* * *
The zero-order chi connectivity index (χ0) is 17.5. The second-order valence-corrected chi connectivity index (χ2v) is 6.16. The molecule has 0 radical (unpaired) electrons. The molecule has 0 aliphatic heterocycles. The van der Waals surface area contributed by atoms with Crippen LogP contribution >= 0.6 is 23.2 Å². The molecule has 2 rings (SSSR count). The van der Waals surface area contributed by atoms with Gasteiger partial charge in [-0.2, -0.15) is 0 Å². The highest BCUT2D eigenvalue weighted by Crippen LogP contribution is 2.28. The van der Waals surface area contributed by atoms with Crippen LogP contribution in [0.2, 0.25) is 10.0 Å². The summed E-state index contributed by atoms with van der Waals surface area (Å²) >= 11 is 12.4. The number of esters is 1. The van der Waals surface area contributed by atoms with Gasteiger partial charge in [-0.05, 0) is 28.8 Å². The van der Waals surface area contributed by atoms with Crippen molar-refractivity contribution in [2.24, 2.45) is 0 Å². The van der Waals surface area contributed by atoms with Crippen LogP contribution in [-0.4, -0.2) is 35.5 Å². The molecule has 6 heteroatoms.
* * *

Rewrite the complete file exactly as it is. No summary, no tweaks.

The zero-order chi connectivity index (χ0) is 17.5. The second-order valence-corrected chi connectivity index (χ2v) is 6.16. The molecule has 0 radical (unpaired) electrons. The molecule has 0 aliphatic heterocycles. The van der Waals surface area contributed by atoms with Crippen LogP contribution >= 0.6 is 23.2 Å². The molecule has 2 rings (SSSR count). The van der Waals surface area contributed by atoms with Gasteiger partial charge in [-0.2, -0.15) is 0 Å². The highest BCUT2D eigenvalue weighted by Crippen LogP contribution is 2.28. The van der Waals surface area contributed by atoms with Crippen LogP contribution in [0.2, 0.25) is 10.0 Å². The summed E-state index contributed by atoms with van der Waals surface area (Å²) >= 11 is 12.4. The number of esters is 1. The van der Waals surface area contributed by atoms with Gasteiger partial charge in [-0.05, 0) is 28.8 Å². The van der Waals surface area contributed by atoms with Crippen molar-refractivity contribution in [2.24, 2.45) is 0 Å². The van der Waals surface area contributed by atoms with Crippen LogP contribution in [-0.4, -0.2) is 35.5 Å². The molecule has 6 heteroatoms.